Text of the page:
H.J. Huney submits:
There's no sector that people have remained more terrified of
over the past few years than homebuilders. In fact, even if you
bought in at the March '09 market lows, you would still have a
negative return on Pulte (-11%) (
) and a mere 4% return on MDC Holdings (
). While some other homebuilders have fared a bit better, much of
those gains can be attributed to the market realization that
certain builders were solvent and could survive, rather than
bullish prospects on the general housing market. Yet, I believe
that the sector is now attractive for long-term investors.
In early '09, I was bullish on palladium/platinum miners North
American Palladium (
) and Stillwater Mining (
). My rationale for buying was that the prices were so absurdly
low, that even if it took the industry an entire decade to rebound,
it would still be worthwhile to buy in. Over the past 2 years, the
stocks have returned about 300% - 500%, depending on when you
bought in and which of the two you chose to buy. That's a very
spectacular return for 2 years, but even if it had taken 10 years,
a 400% return over 10 years would have yielded a very respectable
annualized return of 17.5%!
Make no mistake about it - homebuilders in late '10 are not as
attractive as palladium miners in early '09. In fact, the
opportunities that came along in '09 will likely be rare in the
future. All the same, the risk/reward balance for the homebuilder
stocks is very favorable. My own estimations suggest that in a
normalized environment, many of the homebuilders should be selling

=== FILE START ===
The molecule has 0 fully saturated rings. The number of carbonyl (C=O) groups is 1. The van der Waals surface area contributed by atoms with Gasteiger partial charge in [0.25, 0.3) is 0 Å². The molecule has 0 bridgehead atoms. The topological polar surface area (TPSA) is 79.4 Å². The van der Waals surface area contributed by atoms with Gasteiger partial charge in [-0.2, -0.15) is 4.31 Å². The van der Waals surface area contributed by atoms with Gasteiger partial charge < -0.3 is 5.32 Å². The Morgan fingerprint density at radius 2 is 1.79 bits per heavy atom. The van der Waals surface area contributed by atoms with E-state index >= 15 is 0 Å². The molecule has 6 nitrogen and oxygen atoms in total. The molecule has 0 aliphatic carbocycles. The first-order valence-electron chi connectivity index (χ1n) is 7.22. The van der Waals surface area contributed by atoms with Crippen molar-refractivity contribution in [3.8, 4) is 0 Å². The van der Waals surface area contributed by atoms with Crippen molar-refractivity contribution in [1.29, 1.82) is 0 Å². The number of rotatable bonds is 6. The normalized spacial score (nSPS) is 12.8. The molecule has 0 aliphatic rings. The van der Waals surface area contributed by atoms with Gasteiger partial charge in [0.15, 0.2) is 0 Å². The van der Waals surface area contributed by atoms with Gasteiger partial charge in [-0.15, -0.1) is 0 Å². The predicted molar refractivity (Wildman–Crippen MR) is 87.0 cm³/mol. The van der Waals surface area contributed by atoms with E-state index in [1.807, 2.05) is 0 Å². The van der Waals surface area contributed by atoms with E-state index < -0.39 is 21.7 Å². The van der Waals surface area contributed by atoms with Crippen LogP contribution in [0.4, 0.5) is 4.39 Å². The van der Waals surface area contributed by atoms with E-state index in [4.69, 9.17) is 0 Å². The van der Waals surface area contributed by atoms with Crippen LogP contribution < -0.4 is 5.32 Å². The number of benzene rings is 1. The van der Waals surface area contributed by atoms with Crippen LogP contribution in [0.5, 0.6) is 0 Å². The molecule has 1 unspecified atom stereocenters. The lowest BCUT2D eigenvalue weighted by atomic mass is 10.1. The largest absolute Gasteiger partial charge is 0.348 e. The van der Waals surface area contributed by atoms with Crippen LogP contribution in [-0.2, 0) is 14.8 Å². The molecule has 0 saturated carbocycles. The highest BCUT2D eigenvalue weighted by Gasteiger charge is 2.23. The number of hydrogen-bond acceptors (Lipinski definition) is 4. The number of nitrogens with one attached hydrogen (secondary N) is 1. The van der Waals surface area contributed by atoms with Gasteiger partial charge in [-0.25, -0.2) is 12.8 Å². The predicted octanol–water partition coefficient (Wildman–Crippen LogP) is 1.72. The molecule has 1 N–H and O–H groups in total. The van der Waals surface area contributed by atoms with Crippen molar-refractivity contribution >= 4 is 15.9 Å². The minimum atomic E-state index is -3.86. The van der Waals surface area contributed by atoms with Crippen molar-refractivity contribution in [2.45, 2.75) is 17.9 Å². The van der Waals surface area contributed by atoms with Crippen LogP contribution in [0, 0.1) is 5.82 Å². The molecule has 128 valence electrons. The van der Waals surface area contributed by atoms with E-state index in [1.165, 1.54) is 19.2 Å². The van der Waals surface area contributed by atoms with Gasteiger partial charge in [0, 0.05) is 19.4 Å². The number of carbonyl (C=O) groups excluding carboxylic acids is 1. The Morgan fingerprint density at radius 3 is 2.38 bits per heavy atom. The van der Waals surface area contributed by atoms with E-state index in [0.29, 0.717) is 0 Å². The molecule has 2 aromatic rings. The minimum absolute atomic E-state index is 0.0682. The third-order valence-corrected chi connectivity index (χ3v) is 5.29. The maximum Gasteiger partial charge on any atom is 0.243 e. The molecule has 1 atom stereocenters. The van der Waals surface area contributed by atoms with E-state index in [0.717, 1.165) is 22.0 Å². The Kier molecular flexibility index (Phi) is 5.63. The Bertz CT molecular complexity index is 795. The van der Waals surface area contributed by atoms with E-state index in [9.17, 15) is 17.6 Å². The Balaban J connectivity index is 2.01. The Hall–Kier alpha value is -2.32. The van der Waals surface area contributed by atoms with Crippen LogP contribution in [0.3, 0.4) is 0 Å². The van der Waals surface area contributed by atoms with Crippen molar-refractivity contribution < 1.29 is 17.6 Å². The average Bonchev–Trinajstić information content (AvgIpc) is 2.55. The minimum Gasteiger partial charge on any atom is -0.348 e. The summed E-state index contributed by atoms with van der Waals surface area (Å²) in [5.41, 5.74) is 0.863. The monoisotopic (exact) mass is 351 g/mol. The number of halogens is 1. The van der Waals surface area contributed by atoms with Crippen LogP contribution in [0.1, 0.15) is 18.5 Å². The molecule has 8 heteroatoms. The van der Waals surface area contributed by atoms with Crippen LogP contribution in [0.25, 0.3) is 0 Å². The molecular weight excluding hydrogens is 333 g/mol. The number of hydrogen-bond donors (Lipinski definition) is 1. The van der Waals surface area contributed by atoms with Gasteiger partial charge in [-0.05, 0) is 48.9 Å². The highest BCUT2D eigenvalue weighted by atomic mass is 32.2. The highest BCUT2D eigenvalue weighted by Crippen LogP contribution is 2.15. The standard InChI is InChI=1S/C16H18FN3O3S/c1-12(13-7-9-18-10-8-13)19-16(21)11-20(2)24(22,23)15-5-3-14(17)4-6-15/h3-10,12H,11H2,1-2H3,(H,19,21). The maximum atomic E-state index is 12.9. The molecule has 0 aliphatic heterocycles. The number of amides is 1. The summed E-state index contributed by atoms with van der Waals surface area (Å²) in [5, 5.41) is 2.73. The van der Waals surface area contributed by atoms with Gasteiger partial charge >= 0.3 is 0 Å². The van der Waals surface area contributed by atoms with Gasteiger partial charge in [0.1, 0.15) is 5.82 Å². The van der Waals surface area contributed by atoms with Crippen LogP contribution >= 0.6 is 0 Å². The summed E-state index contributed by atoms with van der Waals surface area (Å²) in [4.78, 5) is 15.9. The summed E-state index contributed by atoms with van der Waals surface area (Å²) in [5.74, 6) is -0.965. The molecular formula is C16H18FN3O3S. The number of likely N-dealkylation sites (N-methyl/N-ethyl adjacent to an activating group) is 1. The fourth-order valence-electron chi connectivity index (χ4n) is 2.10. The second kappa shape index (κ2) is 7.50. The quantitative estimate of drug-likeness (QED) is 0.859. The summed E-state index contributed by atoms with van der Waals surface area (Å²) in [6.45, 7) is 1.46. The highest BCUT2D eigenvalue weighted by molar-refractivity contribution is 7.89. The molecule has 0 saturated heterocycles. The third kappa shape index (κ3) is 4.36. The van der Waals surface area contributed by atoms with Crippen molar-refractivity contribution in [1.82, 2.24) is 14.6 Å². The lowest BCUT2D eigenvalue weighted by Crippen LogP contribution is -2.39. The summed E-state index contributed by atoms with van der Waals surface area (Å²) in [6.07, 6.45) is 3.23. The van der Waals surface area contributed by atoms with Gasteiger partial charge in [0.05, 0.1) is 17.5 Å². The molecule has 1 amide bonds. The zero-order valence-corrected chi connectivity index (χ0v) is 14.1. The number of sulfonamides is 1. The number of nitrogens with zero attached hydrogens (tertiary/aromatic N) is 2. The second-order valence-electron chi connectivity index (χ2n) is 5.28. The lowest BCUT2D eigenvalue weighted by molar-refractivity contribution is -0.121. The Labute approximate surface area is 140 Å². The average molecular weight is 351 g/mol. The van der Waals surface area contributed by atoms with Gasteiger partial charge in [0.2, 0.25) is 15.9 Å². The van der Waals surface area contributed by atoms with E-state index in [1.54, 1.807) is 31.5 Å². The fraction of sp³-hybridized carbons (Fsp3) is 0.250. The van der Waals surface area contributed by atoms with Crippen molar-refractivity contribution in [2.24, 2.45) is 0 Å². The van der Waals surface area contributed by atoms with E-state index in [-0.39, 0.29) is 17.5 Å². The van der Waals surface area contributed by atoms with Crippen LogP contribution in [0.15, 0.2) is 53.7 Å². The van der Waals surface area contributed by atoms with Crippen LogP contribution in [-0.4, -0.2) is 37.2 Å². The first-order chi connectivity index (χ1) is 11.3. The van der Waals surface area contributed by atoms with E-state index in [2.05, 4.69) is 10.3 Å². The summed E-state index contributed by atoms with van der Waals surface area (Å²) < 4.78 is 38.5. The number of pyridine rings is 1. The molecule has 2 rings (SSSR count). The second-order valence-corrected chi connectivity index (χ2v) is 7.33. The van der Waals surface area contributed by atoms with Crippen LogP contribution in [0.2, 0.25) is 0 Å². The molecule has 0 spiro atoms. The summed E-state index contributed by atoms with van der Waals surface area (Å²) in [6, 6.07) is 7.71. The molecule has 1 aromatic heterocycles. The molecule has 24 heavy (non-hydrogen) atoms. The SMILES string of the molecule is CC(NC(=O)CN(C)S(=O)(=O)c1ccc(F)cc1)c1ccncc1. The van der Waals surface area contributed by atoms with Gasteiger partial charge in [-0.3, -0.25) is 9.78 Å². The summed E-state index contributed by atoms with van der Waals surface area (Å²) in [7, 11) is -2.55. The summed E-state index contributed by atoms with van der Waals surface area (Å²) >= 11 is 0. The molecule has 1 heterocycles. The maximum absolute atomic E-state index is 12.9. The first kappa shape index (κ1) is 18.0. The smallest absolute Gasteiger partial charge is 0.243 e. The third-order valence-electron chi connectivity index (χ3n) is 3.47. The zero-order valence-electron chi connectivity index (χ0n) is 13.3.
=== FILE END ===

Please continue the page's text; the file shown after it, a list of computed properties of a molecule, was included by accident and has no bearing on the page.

at prices 100% - 400% higher than they currently sell.
Things have looked dismal for homebuilders over past few years
and the housing market is not going to dramatically rebound in a
year or two the way the palladium miners did. But given the current
state of the market, I feel that even if I have to wait 5 years for
a homebuilder stock to pay off, that this may very well be
worthwhile.My favorite homebuilder over the past month has been
The Case for Public Homebuilders
The biggest problem for the public homebuilders right now is
fixed costs. There are economies of scale involved with the large
homebuilding operations and all the large builders need a certain
amount of volume in order to break-even. As housing starts improve,
we will see homebuilders start to profit again. Of course, the big
question is "when will housing starts improve?" 2 years? 5 years?
10 years? No one really knows.
The figure below examines housing starts, population growth, and
"housing starts per person" over the past 31 years:
(Click charts to expand)
The first thing that should immediately stand out is that aside
from the past three years, we have never even come close to being
at the low levels we are right now. The low-points before the
current crisis were 1981 (1.8 M starts), 1982 (1.06 M starts), and
1991 (1.01 M starts). In spite of the US population base being
approximately 25% higher than it was in 1991, we now have about
half as many housing starts as we did in those depressed
environments. That should tell you just how extremely depressed the
housing market is right now.
The next interesting thing on this table is the average housing
starts. Average housing starts were about 1.450 million. That's
about a 170% increase over the current levels. This figure should
theoretically be weighted down by the lower population levels in
the earlier years, as well.
Finally, the last column is the most interesting one to me. That
column represents "starts per person." The 31-year average is
0.0056 starts per person. Over the past two years, we have been
around 0.0017 starts per person. We would need to see the number
increase about 230% to reach the average. If you apply the average
ratio to the current population, we come up with an expected
"normalized" starts of about 1.725 million, well above the current
level of 540,000 starts.
While we undoubtedly have a lot of excess supply in the market
and there are still numerous foreclosures working their way through